When you take your family to Turkey (Türkiye) on your next vacation, you shouldn’t miss out on seeing these top three attractions in Ankara. These are the top three distinct day trips that you and your family or friends can do to have a wonderful time together.
You have to apply for a Tourist visa for Turkey in order to explore these 3 different day trips in Ankara, Turkey. Here you can check different Turkey visa types that you can apply for online.
Visit the Art Galleries of Ankara
Though Ankara lacks the vibrant modern art scene of Istanbul, there are still a few galleries in the downtown area that are definitely worth a visit.
In this group, the Ankara Painting and Sculpture Museum (Türkocagi Sokak, Hacettepe) stands out as the most important. Its permanent collection of Turkish art from the 19th and 20th centuries is quite substantial. All of the major players in the contemporary Turkish art world have contributed pieces to this exhibition.
Cer Modern, located at 3 Altinsoy Caddesi in Sihhiye, is the best site in Ankara to see contemporary art. Located near Ankara’s train station in a building that was once a depot, this gallery regularly hosts rotating exhibitions that feature the work of artists from Turkey and elsewhere.
A Day Trip to the Historic City of Hatuşa
Boazkale is a quiet village 192 kilometers east of Ankara, and on the outskirts of town are the ruins of Hattusa, the capital of the Hittite empire during the Bronze Age in Anatolia. It is recommended that visitors stay in Ankara and travel to Bozkale for the day rather than staying in the town itself.
During the Bronze Age, the Hittites ruled over a vast territory that encompassed a large section of what is now Turkey and even some of neighbouring Syria. Atop the cliffs above Bozkale are the remnants of their greatest city.
The most prominent surviving ruins are the fortifications that encircle the hillside and belonged to Hattusa. Particularly impressive are the earthen mound that once marked the entrance to the city and is now known as the Sphinx Gate, the stone sphinxes that adorn the Aslanl Kap (Lion’s Gate), and the stone lions that decorate the Aslanl Kap.
Major ruins may be reached in less than two kilometers from Yazlkaya, the site of Hattuşa’s sacred sanctuary. Important Hittite kings are depicted in reliefs that have been painstakingly etched into the rocks here, and they have been remarkably well preserved.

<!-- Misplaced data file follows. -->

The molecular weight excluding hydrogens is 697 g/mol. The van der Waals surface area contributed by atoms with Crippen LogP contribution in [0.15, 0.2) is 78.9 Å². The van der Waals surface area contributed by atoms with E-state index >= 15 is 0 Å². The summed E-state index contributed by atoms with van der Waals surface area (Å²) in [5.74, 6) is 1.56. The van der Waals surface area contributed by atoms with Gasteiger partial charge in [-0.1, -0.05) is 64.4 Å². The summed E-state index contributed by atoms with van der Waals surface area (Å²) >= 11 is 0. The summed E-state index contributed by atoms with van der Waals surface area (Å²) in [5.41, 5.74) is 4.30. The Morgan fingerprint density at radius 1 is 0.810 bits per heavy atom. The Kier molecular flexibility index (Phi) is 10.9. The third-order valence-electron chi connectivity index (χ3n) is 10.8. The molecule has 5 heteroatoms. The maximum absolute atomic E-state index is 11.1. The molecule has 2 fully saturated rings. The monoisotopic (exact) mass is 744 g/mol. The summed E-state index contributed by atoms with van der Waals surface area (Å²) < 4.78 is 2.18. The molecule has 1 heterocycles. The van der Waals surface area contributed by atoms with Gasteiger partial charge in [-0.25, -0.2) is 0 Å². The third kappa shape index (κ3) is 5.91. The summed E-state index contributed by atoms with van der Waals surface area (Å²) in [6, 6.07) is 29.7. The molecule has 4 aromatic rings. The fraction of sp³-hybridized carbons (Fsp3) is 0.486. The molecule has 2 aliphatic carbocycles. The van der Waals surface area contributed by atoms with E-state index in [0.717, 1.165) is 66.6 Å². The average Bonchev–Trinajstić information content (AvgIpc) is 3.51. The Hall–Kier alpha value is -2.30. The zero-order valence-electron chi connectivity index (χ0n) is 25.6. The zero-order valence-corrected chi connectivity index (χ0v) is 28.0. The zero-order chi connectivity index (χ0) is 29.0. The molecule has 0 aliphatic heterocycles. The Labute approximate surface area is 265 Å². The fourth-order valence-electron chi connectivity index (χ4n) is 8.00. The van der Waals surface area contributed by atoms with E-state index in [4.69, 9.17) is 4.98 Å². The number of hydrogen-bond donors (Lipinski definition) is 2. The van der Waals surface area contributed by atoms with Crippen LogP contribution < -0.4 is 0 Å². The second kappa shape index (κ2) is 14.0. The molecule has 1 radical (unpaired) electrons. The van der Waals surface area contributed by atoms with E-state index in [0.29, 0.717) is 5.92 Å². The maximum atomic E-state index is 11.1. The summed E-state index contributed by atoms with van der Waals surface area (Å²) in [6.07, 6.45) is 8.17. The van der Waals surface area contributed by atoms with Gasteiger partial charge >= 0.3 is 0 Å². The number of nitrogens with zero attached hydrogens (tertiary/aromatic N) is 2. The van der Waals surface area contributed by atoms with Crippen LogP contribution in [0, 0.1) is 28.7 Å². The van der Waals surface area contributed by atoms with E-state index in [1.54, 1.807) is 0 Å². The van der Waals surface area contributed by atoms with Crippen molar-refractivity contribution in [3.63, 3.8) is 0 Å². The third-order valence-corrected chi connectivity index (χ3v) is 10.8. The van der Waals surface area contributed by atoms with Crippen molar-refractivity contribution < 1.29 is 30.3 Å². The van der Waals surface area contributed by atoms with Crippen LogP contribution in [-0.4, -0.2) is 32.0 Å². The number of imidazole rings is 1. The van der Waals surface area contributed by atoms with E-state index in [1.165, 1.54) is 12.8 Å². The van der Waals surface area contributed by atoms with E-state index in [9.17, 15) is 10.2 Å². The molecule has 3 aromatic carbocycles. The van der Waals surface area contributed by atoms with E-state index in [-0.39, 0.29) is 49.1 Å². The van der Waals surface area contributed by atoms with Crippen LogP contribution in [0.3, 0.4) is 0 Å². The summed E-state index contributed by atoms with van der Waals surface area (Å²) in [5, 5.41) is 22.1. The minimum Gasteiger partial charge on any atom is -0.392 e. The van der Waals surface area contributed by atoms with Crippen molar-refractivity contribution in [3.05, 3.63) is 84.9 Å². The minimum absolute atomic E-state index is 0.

A Day Trip to See Gordion
Gordion, the capital of the Phrygians in the Iron Age, is conveniently located a day’s journey away from Ankara. Historically, this was the location where Alexander the Great cut the Gordion knot and where the legendary King Midas ruled.
Yassihoyük is a tranquil rural town where you can visit the remnants of an old Phrygian city (96 kilometers southwest of Ankara). Check out this guide on how to get a Turkey visa for African citizens.
There are two main parts to this community. The best-known of these is the Midas Tumulus, a manmade earthen mound that towers over fifty meters in height and contains the remains of a Phrygian king. Even though it bears the name “Midas’ Tomb,” there is no proof that the ruler buried there was the legendary King Midas.
The tomb is accessible by a tunnel dug into the tumulus, however, the grave goods unearthed there are currently on display at the Museum of Anatolian Civilizations in Istanbul.
On one side of the road sits the tumulus, and on the other is a little museum housing some of the artifacts that were unearthed during the excavations. On the other side of the settlement sits the citadel mound, whose ancient ruins span multiple eras.
There are various panels on the citadel mound that describe not only the sight but also the history of Gordion, which is helpful for tourists who may be confused by the ruin pattern of the many walls, arches, and foundations.